It's a question worth exploring after Camp's rough start to the season. He's given up 11 hits and eight runs, including two home runs, in just six appearances and 4 2/3 innings pitched this season. Last season he gave up seven home runs in 80 games played.
"Just inconsistency the last couple of outings," Camp said before Thursday's game against the Texas Rangers. "Obviously my breaking ball is what we're taking a look at. I think it's just a mechanical issue right now. We saw some pretty drastic differences between last year and this year. It's something I'm going to fix."
"We all know his slider isn't breaking like we'd like it to," manager Dale Sveum said. "The consistency isn't there and even the velocity is down, not that he's a power guy."
Camp's velocity is down about 2 mph on all his pitches from last year. Those sort of issues sometimes point to a health concern or something out of the ordinary going on.
Camp tied for the league lead in appearances in 2012. He was as reliable as any right-handed middle relief pitcher but that high number of games played has a history of causing damage or ineffectiveness the next season.
The Atlanta Braves' Jonny Venters led the league in appearances with 85 in 2011. He went down with an arm injury in 2012 and might be out for this season. Pedro Feliciano had 92 appearances in 2010 with the New York Mets and hasn't pitched since. Peter Moylan of the Braves was right behind Feliciano that year with 85 appearances but has thrown in a total of 21 games since.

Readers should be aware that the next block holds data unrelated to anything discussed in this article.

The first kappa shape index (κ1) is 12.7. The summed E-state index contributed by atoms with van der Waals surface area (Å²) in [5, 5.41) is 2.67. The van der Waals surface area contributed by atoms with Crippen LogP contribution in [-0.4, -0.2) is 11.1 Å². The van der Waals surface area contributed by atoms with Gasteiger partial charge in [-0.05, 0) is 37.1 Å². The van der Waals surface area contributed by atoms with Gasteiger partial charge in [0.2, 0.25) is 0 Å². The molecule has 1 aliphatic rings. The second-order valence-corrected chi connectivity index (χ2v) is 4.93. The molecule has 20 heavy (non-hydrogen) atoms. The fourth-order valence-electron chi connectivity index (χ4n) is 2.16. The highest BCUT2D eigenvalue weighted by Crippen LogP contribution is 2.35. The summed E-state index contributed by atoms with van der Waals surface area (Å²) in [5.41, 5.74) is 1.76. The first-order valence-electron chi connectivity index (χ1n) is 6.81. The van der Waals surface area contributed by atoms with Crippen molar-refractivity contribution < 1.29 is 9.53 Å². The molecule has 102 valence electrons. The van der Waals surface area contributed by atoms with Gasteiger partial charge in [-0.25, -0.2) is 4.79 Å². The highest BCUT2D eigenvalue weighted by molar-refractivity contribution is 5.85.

"Health-wise I'm fine," Camp said. "I wouldn't be out there if I wasn't healthy."
Even if health isn't an issue, overuse can lead to ineffectiveness. The statistics prove that out as well. For example, in 2006 Salomon Torres of the Pittsburgh Pirates, threw in the second most (94) games ever in one season. His ERA that year was 3.28. In 2007 it went up to 5.47 in 56 appearances.
"If it was home run after home run after home run it might be different," Camp said. "Sometimes you go through these ruts, unfortunately, with mine every ball is being hit."
Not every reliever with a high appearance rate in one season got injured or performed poorly the next but the contrast for many of them is striking.
There have been other factors that could have affected Camp as well.
"He's had a couple things that have rattled (him) too," Sveum said. "One is a balk and one a pick-off move. Things didn't go well after those miscues on the mound."
For now, the Cubs and Camp are trying to find reasons for his problems but 80 appearances in 2012 could be the simple answer. If that's the case it doesn't bode well for the rest of his season.